And so we get this vague idea of what John's done wrong, enough to know it was terrible, not enough to feel spiteful towards him (taking into account the character the author is showing us).
The other way around would actually be a pretty nice way to introduce a villain with a good reputation. Imagine: we know every detail of what John's done wrong, but his atonement is glossed over. So we know (to grab a few things out of my hat of mustache-twirling villainy) that John faked feelings for Diane--yes, she has a name now. We know that Diane was an innocent little thing he led down the wrong path that ended in her dying young, cold and alone, in a dark little alley, her throat cut by his blade, by his choice, by his coins, but not by his hands, because he wouldn't dirty them. And we know she deserved so much better. And his atonement? A little thing. He fell in love--but again, this is glossed over, so could be interpreted as lust--and got the girl of his dreams? That is his atonement? Oh, sure, he fought for her, but when compared to all those horrible things he did to Diane, how can we believe he deserves one ounce of the joy he feels with this nameless girl? Is she horrible enough to think that this is okay, or is she stupid and he's leading another innocent down this path?
So we gloss over parts of the history. Not because they're not important. Because they were very important. It was very important that they were overcome, and so it is very important that the audience acknowledges them. However, John is not that man anymore. You cannot blame him for sins anymore than you could blame a child. It's not that he was cruel, it's that he was lost, and there was no one there to lead him. He has found himself, and there have been years of atonement--or there haven't, but there have been years where he was not that person. A child is not given a pass because of age. A child is given a pass because the person you are moving against the next day is not there anymore. When John is reinventing himself, yes, he has to take responsibility for his past actions. But we do not show them because they are no longer defining character moments. If the author put something there in the story, there's a reason, so if there isn't a reason, it doesn't belong there.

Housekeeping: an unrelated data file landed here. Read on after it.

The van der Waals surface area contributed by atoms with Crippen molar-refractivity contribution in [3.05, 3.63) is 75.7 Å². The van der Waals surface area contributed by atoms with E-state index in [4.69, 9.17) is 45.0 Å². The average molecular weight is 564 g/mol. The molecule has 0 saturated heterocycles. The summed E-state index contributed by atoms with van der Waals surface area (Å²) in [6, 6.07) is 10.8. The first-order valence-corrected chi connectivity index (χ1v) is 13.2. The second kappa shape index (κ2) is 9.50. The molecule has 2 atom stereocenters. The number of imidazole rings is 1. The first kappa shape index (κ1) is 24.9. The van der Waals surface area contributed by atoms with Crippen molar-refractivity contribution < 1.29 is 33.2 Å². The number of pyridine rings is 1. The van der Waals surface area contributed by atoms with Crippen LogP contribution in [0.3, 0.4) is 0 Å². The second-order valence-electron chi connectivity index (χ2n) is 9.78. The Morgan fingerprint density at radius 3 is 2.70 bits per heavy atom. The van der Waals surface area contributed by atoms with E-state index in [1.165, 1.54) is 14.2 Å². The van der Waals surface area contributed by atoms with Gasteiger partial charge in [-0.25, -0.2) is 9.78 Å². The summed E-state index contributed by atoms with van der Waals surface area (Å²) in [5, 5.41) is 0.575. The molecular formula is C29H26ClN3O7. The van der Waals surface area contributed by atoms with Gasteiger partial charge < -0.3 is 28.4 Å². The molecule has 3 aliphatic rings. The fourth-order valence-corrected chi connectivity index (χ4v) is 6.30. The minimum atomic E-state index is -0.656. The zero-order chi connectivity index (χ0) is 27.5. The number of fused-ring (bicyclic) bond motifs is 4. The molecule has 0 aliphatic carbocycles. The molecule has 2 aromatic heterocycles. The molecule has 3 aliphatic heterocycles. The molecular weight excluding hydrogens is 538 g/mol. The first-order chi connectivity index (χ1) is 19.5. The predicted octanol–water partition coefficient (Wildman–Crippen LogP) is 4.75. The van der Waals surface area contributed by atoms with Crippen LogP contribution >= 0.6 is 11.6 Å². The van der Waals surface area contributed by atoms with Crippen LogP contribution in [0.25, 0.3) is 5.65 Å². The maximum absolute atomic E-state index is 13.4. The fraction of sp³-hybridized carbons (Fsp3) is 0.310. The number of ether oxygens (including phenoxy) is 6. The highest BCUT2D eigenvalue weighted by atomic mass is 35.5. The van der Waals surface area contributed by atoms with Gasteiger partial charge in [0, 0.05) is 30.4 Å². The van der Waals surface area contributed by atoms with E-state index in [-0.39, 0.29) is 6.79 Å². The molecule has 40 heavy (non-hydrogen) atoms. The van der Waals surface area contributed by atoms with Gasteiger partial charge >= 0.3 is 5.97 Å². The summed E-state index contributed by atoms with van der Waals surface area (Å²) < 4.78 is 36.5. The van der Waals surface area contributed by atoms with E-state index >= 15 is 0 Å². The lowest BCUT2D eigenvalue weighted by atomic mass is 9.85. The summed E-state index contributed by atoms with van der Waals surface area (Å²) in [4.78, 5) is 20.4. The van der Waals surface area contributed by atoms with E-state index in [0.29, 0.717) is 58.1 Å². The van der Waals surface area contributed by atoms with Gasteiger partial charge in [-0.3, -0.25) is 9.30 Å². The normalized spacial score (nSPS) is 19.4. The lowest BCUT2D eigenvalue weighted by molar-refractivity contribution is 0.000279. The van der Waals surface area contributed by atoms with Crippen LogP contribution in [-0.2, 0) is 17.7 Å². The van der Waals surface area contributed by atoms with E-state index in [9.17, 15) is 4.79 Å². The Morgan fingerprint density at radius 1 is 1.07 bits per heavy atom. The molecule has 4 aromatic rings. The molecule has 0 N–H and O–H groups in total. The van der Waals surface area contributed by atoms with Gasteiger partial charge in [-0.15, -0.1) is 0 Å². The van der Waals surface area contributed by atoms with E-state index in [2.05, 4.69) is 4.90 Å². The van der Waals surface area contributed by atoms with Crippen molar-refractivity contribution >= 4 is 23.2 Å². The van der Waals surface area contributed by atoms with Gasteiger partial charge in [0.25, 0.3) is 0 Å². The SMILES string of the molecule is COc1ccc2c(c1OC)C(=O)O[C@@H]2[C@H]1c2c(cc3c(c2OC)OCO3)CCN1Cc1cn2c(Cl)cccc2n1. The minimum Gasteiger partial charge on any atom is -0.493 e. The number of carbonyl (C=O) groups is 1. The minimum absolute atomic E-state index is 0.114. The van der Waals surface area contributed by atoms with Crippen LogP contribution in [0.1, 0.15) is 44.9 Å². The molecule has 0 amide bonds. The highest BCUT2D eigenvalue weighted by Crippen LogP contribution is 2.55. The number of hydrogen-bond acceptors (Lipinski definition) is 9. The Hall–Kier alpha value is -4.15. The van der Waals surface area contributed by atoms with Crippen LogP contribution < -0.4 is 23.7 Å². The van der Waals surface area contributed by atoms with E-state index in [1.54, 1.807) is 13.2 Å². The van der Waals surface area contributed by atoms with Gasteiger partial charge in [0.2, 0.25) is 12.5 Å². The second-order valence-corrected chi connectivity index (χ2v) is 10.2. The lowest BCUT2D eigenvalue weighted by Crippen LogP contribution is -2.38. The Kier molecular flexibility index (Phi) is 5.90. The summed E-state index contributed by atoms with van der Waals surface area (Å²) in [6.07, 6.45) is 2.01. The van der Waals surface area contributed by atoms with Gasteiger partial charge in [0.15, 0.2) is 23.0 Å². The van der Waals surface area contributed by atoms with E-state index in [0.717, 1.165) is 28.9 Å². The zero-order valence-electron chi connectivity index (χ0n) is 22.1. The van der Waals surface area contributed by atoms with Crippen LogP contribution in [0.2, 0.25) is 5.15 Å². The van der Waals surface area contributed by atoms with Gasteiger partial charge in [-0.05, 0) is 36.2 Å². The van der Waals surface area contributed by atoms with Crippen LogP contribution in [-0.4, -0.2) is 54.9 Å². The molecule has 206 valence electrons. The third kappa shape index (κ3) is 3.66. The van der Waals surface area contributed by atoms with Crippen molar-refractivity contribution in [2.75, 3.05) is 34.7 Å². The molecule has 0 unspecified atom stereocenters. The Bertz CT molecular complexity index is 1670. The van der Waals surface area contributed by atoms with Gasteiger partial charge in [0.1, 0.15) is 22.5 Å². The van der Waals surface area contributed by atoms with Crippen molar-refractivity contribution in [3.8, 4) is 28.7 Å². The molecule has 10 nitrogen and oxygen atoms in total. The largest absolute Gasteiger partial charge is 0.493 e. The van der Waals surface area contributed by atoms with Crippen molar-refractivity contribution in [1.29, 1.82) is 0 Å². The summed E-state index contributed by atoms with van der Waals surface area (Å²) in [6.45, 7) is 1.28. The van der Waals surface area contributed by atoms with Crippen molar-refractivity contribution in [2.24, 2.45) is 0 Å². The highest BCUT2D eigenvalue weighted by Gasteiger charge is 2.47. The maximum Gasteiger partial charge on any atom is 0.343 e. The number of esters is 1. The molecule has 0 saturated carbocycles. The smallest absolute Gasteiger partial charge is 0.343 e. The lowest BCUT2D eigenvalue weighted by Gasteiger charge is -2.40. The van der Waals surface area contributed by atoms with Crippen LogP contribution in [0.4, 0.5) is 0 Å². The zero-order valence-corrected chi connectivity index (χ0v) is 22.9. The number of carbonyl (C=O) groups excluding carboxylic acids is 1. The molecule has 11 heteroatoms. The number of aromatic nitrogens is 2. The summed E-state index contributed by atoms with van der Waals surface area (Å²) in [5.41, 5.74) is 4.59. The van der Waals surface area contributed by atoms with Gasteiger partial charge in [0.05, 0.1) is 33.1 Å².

This post started on one note and ended on another. It needs another phrase, and I think I have a good one:
"Keep in mind that people change, but the past doesn't."
-Patch in Hush, Hush by Becca Fitzpatrick (pg. 305, hardcover)
Oh, the tropes for this are fun...
Politically Correct History (This wouldn't've happened this way, but if I show it as it would have, the audience will hate this guy!)
*The Women Are Safe With Us (The heroes' men don't rape, even if they're mercenaries in medieval times.)
Deliberate Values Dissonance (Remember my note about not showing stuff unless you want the audience to hook onto it? This is when the author doesn't do that--because, at the time, this behavior was normal.)
Good Flaws Bad Flaws ("One major exception to this trope is this: A character who has a "bad" flaw is allowed to be the hero if the experiences of their journey inspire them to cast off this flaw.")
*Good Smoking Evil Smoking